In most embodiments, including the preferred embodiment, the rail 12 openings 18 have squared bottoms. The openings 18 squared off bottoms are particularly designed to present Luer-lock type needle caps, FIGS. 5a and 5 b, from rotating. This is important when sheathing and then reshearthing Luer-lock needles since these types of needles are threadedly attached to syringe 26 of hypodermic needle. The squared off bottoms of openings 18 prevent the needles 20 from rotating by impeding the rotation of the needle cap ridges 22 as syringe 26 is rotated in an effort to remove or attach the needle from or to the syringe 26. Since the needle 20 and the needle hub are in frictional contact, the needle 28 is also prevented from rotating. The user may load and unload Luer-lock needles simply by inserting the needle 20 in an opening 18 and then screwing or unscrewing syringe 26 from the threadedly attached needle hub 24. While the squared off bottoms of opening 18 are particularly useful in the instance of working with threaded type needles, the squared off bottoms can adequately accommodate friction fit needles and needle caps without ridges.
Within the scope of this invention are means for attaching the needle sheathing device 1 of the present invention to a work surface so that the user need not hold the device in their hand. This too reduces the risks of a user becoming accidentally pricked by a contaminated needle. A variety of attachment means are contemplated and covered by this invention as understood by those skilled in the art, including but not limited to adhesive tapes, temporary adhesives, hook and loop fasteners and mechanical means.
The present invention captures the rim of the needle cap behind a front wall with the needle hub rim on a front side of the front wall. The needle hub passes through a front wall slot that keeps the rim of the needle cap from passing through it when the needle is removed from the cap by attachment to a syringe.
FIGS. 8-11 are depictions of current widely used syringe tips and their operation with common hypodermic needles and needle caps. FIG. 8 shows tips A-D, where tip A is a common Luer-lock syringe and tip B is a Luer slip tip. A Luer slip tip requires that the user press the tip in a spiral motion 40, as in FIG. 10, past rim 33 and into needle hub 32 to form a friction fit connection with the inside surface of the needle hub 32. Even an relatively inexperienced user is capable of this action. However, a more secure connection is made with the Luer-lock syringe of FIG. 11, where clockwise rotation connects syringe 37 with hub 32 by threaded connection with lateral extension 41 from rim 33. Removal of the hub 32 from syringe 37 is done by counterclockwise rotation of the hub 32 into the cap 34. Cap 34 has ridges 35 and rim 36. It can be appreciated from FIG. 9 that substantial, although predictable, length of hub 32 is left exposed between rims 33 and 36 at the pre-removal stage from the cap 34.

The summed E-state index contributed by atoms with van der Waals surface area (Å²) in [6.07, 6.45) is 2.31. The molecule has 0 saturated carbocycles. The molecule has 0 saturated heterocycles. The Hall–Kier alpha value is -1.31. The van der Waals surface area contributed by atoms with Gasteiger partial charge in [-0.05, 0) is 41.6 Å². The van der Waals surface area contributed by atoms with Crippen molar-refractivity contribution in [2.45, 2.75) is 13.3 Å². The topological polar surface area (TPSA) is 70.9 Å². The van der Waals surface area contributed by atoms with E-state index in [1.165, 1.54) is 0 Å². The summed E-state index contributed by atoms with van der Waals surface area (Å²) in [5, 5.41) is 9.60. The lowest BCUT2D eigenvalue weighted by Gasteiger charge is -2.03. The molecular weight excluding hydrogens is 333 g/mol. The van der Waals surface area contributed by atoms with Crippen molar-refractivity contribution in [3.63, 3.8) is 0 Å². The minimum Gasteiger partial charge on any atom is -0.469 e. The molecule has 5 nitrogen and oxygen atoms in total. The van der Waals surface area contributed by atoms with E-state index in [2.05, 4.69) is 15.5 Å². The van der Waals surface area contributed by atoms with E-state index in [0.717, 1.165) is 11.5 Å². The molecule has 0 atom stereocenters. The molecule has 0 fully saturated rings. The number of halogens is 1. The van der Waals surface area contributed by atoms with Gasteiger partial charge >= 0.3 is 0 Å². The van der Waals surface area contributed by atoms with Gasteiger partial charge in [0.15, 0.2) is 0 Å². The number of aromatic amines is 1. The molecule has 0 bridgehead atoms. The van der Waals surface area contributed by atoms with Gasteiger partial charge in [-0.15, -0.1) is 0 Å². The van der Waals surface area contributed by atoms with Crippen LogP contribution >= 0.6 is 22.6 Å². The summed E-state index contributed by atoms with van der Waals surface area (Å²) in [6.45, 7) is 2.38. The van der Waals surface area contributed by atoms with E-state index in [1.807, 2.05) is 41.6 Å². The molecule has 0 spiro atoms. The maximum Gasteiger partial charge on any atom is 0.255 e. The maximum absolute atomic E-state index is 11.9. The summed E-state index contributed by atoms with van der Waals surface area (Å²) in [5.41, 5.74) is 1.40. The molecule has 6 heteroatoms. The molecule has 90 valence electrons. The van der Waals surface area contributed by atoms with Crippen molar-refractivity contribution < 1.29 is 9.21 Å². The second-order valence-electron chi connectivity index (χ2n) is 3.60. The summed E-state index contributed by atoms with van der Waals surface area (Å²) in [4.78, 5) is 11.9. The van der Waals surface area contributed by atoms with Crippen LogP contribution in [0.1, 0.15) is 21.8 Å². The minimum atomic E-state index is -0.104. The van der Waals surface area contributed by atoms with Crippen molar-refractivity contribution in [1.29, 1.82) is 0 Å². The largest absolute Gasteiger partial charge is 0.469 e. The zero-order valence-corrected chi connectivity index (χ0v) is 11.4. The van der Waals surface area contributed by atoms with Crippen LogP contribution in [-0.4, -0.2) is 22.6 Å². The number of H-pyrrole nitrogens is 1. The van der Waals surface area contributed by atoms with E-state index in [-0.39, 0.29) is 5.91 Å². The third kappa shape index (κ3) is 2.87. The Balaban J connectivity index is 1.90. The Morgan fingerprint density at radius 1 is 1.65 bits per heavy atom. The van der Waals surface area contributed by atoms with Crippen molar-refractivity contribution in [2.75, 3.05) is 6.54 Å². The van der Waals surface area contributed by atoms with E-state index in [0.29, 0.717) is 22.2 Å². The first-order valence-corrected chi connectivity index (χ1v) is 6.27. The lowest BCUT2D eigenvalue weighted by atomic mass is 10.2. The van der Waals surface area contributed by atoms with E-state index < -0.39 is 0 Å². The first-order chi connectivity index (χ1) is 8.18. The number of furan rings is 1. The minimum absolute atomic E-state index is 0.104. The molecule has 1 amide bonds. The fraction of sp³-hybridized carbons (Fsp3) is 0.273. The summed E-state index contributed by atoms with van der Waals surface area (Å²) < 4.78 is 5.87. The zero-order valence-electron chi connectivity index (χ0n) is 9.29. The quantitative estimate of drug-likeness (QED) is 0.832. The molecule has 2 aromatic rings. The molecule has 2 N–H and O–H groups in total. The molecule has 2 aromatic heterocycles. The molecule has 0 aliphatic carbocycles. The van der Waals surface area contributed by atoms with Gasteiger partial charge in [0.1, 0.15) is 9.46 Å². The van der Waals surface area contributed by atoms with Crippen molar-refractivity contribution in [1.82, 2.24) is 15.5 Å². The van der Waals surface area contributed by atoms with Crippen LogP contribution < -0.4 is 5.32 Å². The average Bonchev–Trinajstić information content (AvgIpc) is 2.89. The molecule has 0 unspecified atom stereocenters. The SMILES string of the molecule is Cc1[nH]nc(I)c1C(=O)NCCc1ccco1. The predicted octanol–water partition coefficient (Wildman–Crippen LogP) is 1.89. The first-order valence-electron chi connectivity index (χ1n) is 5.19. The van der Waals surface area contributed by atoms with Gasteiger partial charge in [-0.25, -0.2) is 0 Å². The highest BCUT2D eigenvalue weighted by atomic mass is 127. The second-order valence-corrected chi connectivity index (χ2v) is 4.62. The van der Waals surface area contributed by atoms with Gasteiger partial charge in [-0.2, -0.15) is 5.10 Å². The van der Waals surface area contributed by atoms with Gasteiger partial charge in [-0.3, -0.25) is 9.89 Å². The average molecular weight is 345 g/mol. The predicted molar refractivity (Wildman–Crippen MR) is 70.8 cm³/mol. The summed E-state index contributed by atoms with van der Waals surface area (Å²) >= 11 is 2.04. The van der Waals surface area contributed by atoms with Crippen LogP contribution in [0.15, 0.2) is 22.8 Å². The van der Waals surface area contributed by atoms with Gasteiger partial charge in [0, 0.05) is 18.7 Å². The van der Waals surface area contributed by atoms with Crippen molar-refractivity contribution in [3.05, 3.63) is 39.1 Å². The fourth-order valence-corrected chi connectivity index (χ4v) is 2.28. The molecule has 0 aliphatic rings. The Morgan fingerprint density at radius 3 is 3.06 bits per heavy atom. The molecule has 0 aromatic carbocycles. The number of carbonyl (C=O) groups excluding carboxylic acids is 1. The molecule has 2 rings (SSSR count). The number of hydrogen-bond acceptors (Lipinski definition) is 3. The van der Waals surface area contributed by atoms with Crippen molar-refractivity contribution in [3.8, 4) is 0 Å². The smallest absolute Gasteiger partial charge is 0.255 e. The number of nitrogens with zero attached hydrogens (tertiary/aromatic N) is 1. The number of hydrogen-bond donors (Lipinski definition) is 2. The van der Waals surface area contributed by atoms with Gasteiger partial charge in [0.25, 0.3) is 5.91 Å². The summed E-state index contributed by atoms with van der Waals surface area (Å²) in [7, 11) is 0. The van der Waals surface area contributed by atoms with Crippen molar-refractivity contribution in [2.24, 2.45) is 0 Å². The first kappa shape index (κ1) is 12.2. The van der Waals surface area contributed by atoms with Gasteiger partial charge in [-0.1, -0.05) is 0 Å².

The invention device 100 of FIG. 12 shows a broken away floor 101 having an edge with an upwardly extending front wall 102. The floor 101 side of front wall 102 is the inside of that wall. On the inside are abutment means 105 and rotation preventing means. These means have a wall section 106 supported with extensions 107 and having a rotation preventing slot 108 adapted to prevent rotation of needle caps as in the previous rail type embodiments. A bottom rest support 104 is shown through the front wall slot 103. The device 100 is adapted to rest on a substantially horizontal surface. The device is especially well adapted to integration in to a sharps container as used in surgical procedures, as shown in FIGS. 29 and 30, discussed below. The slots formed by the front wall 102, abutment means 105 and wall 106 are aligned to accept a needle and needle cap 34 combination shown in FIGS. 10 and 11.
The top view in FIG. 13 of the invention device 100 shows the relationship of the slots, walls and abutment means. The abutment means 105 comprise two opposing posts with vertical and directly opposing “steps” 111-113 effectively forming one or more slots each with a side to side width. The “riser” surface between the steps is where the needle cap rim will be stopped from being pushed toward wall 106 in the syringe connection stage of the invention. Steps 113 have side to side width less than that of the outside diameter of rim 36 of cap 34 in FIG. 10. However, that side to side width is just greater than the non-ridge outside diameter of cap 34, allowing the rim 36 of cap 34 to be supported on support 104 while the other end of cap 34 is supported in slot 108 in wall 106. Support 104 is stepped in at support 110 to the same thickness as step 111. In an effective commercially acceptable embodiment, step 112 is about 2 millimeters and step 111 is about 1.5 millimeters, while the height of the posts, front wall 102 and wall 106 is about 15 millimeters, slots 103 and 108 are about 6 millimeters across and 8 millimeters high, while the side to side width between steps 112 and 111 is about 7 and 8 millimeters respectively. The difference in side to side widths of steps 111 and 112 is to accommodate more than one diameter rim 36 of a cap 34.